This course has been updated! We now recommend you take the API Design in Node.js, v4 course.

Check out a free preview of the full API Design in Node.js, v3 course:
The "Secure An API with JWTs Exercise" Lesson is part of the full, API Design in Node.js, v3 course featured in this preview video. Here's what you'd learn in this lesson:

Students are instructed to create signup and signin controllers, and a protect middleware to lockdown API routes.

Get Unlimited Access Now

Transcript from the "Secure An API with JWTs Exercise" Lesson

>> Scott Moss: So for this exercise what you're gonna be doing is you're gonna be locking down our APIs using JWTs. So checkout to the lesson-5 branch. The first thing to do is you're create a sign-up controller. So what is that? In that same file you'll see these three functions down here, signup, signin and protect.

[00:00:18] So in order to authenticate and have people use our API. We need them to sign up and sign in. And this is where I said some routes just don't work well with rest. Authentication just really doesn't work well with rest. You just can't really do authentication rest it kind of just needs their own route.

[00:00:32] So that's where sign up and sign in are here, and they weren't there before. So it needs a lot of people to sign up and these are controllers, right, request and response. So you will need to implement the sign up logic for our API, which means you have to accept email and password which is basically just creating a user.

[00:00:53] But the most important part is you have to send back an adjacent web token. You don't have to worry about hashing the password or doing anything like that cuz that's already done for you in the database. If you go look at user.model, I'm already doing that for you here.

[00:01:06] So every time a user's created I hashed a password. I even allow you to check the passwords, so you'll need that on signin. So you don't have to worry about that part, that part's done. The part you're specifically worried about is gonna be with JSON web tokens. So we have to create signup, which creates a new user.

[00:01:21] And it's successful. It responds back with a token that you have to use the new token method to create. So that's one thing. The next thing you have to do is you have to create the sign in controller which is very much like the sign up, except for creating a new user, it checks to see if the credentials that are coming in, the email and the password, are valid.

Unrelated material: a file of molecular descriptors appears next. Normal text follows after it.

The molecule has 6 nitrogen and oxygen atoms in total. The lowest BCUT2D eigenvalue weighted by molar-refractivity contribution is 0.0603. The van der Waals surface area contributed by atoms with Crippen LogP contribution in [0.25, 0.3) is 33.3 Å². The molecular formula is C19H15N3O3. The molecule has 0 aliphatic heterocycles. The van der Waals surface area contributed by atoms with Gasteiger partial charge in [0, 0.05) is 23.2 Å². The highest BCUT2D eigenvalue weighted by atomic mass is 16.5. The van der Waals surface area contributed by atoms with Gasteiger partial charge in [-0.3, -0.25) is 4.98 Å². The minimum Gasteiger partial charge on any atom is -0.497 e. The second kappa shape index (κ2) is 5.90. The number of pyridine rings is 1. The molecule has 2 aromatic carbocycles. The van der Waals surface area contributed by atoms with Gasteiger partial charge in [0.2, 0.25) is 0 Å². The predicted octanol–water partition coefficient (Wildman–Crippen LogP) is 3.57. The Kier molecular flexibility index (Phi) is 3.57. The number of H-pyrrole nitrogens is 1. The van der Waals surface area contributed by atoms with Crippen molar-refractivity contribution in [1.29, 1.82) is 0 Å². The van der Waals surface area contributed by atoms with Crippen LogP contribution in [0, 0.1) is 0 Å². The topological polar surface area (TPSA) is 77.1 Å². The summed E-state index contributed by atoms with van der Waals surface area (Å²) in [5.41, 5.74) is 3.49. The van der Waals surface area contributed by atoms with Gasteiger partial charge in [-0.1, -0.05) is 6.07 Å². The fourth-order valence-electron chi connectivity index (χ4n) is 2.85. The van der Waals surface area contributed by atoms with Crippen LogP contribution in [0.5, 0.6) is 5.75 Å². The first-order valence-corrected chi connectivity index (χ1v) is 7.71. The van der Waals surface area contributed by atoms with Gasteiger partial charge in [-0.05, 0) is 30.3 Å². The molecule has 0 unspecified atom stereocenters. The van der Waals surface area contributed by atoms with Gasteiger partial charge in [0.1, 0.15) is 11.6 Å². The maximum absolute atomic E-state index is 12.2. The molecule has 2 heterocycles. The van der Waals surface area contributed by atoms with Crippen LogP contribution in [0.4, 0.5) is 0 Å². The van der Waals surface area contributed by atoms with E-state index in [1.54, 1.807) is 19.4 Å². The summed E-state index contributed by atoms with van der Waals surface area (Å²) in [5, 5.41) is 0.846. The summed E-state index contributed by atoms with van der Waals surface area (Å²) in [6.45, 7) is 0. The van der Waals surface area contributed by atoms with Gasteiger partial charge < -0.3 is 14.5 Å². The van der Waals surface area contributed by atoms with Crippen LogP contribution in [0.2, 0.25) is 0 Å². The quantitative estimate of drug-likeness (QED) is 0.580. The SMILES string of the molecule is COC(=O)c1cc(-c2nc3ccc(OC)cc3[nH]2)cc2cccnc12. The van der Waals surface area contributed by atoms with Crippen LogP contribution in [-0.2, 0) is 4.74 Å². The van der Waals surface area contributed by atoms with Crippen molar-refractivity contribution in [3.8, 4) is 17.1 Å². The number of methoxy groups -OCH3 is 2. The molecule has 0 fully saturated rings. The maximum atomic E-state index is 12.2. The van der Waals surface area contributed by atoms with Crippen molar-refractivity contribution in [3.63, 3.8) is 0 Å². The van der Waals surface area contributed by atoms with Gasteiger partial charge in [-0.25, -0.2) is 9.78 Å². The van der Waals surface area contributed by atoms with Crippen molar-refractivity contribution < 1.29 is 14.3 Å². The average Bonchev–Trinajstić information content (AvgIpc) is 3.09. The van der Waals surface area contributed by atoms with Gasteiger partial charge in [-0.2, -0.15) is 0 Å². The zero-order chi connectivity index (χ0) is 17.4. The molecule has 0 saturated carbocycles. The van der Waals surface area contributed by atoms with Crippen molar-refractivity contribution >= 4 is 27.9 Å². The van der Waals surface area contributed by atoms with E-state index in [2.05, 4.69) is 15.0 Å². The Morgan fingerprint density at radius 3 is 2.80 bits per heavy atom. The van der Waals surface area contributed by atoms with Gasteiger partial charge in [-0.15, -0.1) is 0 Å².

[00:01:41] In the database. And if that is true, send back a new token the same way the signup would. So to send back a new token if the signin is successful. And how do you know if the signin is successful? Well, if the email and the password matches. And again, the passwords are hashed, so in order to check the passwords you'll have to use User.checkPassword.

[00:02:06] So on the user model, you will have access to a checkPassword function that takes a password. And from there, you'll be able to check the password, I'm sorry, not on the user model, on the user document, the instance of the user. When you crawl the database and you get a user back, that user itself will have a check password function on it that you can pass in a password that you wanna check and it'll compare the two to see if the hashes match up.

[00:02:33] So you don't have to worry about doing that but you will have to do that and sign in. So given a password against the user, check to see the passwords match. If they do, Create a token. If they don't, they're not authorized.
>> Scott Moss: The last thing is, you've got to create a protect middleware to lock down the API routes.

[00:02:54] So, cool, we've got, we have sign up and sign in. But now we've got to protect our API routes. So, this is going to be middleware. So, what you're going to do here, this is where you're going to verify the token. So, in every single route, every single request is slash API.